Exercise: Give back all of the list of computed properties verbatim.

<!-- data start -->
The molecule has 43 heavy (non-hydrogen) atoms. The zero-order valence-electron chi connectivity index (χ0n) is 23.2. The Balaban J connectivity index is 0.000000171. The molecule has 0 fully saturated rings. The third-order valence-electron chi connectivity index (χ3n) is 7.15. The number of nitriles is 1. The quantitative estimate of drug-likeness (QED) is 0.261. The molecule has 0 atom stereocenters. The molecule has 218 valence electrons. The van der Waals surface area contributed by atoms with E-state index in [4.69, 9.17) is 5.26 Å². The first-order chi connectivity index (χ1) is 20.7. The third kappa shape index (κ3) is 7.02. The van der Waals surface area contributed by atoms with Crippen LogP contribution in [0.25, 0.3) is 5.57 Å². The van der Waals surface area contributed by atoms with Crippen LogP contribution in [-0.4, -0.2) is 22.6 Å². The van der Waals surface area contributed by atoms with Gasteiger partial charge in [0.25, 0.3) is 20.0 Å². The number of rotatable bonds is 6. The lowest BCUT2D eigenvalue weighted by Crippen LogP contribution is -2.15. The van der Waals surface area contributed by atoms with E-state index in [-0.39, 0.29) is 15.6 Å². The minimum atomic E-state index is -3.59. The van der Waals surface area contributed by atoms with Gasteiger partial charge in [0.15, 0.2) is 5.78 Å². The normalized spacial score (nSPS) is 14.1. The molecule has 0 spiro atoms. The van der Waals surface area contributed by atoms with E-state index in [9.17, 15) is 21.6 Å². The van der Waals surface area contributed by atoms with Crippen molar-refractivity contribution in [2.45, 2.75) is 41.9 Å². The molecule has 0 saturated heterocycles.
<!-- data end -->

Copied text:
The molecule has 43 heavy (non-hydrogen) atoms. The zero-order valence-electron chi connectivity index (χ0n) is 23.2. The Balaban J connectivity index is 0.000000171. The molecule has 0 fully saturated rings. The third-order valence-electron chi connectivity index (χ3n) is 7.15. The number of nitriles is 1. The quantitative estimate of drug-likeness (QED) is 0.261. The molecule has 0 atom stereocenters. The molecule has 218 valence electrons. The van der Waals surface area contributed by atoms with E-state index in [4.69, 9.17) is 5.26 Å². The first-order chi connectivity index (χ1) is 20.7. The third kappa shape index (κ3) is 7.02. The van der Waals surface area contributed by atoms with Crippen LogP contribution in [0.25, 0.3) is 5.57 Å². The van der Waals surface area contributed by atoms with Crippen LogP contribution in [-0.4, -0.2) is 22.6 Å². The van der Waals surface area contributed by atoms with Gasteiger partial charge in [0.25, 0.3) is 20.0 Å². The number of rotatable bonds is 6. The lowest BCUT2D eigenvalue weighted by Crippen LogP contribution is -2.15. The van der Waals surface area contributed by atoms with E-state index in [-0.39, 0.29) is 15.6 Å². The minimum atomic E-state index is -3.59. The van der Waals surface area contributed by atoms with Gasteiger partial charge in [0.15, 0.2) is 5.78 Å². The normalized spacial score (nSPS) is 14.1. The molecule has 0 spiro atoms. The van der Waals surface area contributed by atoms with E-state index in [9.17, 15) is 21.6 Å². The van der Waals surface area contributed by atoms with Crippen molar-refractivity contribution in [2.45, 2.75) is 41.9 Å². The molecule has 0 saturated heterocycles.